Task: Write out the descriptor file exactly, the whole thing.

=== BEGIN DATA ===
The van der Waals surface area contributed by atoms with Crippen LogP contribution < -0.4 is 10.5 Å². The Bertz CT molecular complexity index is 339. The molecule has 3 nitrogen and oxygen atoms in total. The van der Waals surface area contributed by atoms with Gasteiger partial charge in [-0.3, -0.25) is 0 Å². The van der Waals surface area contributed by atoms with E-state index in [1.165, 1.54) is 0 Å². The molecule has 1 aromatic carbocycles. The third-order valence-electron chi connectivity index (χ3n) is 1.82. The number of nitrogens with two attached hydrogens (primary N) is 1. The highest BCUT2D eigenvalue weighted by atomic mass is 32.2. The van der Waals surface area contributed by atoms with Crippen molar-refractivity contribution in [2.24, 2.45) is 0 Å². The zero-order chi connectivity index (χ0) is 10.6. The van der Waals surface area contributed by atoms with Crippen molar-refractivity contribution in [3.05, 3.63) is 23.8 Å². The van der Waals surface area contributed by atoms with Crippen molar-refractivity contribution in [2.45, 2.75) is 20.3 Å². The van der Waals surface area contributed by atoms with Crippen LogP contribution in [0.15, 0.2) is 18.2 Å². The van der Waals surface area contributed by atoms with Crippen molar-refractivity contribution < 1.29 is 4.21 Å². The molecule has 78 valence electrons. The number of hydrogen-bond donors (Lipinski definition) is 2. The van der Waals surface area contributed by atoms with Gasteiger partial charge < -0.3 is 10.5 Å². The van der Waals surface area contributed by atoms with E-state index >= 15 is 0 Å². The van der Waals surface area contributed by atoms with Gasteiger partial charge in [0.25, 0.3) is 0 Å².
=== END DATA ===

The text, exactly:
The van der Waals surface area contributed by atoms with Crippen LogP contribution < -0.4 is 10.5 Å². The Bertz CT molecular complexity index is 339. The molecule has 3 nitrogen and oxygen atoms in total. The van der Waals surface area contributed by atoms with Gasteiger partial charge in [-0.3, -0.25) is 0 Å². The van der Waals surface area contributed by atoms with E-state index in [1.165, 1.54) is 0 Å². The molecule has 1 aromatic carbocycles. The third-order valence-electron chi connectivity index (χ3n) is 1.82. The number of nitrogens with two attached hydrogens (primary N) is 1. The highest BCUT2D eigenvalue weighted by atomic mass is 32.2. The van der Waals surface area contributed by atoms with Crippen molar-refractivity contribution in [2.24, 2.45) is 0 Å². The zero-order chi connectivity index (χ0) is 10.6. The van der Waals surface area contributed by atoms with Crippen molar-refractivity contribution in [3.05, 3.63) is 23.8 Å². The van der Waals surface area contributed by atoms with Crippen molar-refractivity contribution in [2.45, 2.75) is 20.3 Å². The van der Waals surface area contributed by atoms with Crippen LogP contribution in [0.15, 0.2) is 18.2 Å². The van der Waals surface area contributed by atoms with Crippen molar-refractivity contribution < 1.29 is 4.21 Å². The molecule has 78 valence electrons. The number of hydrogen-bond donors (Lipinski definition) is 2. The van der Waals surface area contributed by atoms with Gasteiger partial charge < -0.3 is 10.5 Å². The van der Waals surface area contributed by atoms with E-state index >= 15 is 0 Å². The van der Waals surface area contributed by atoms with Gasteiger partial charge in [0.25, 0.3) is 0 Å².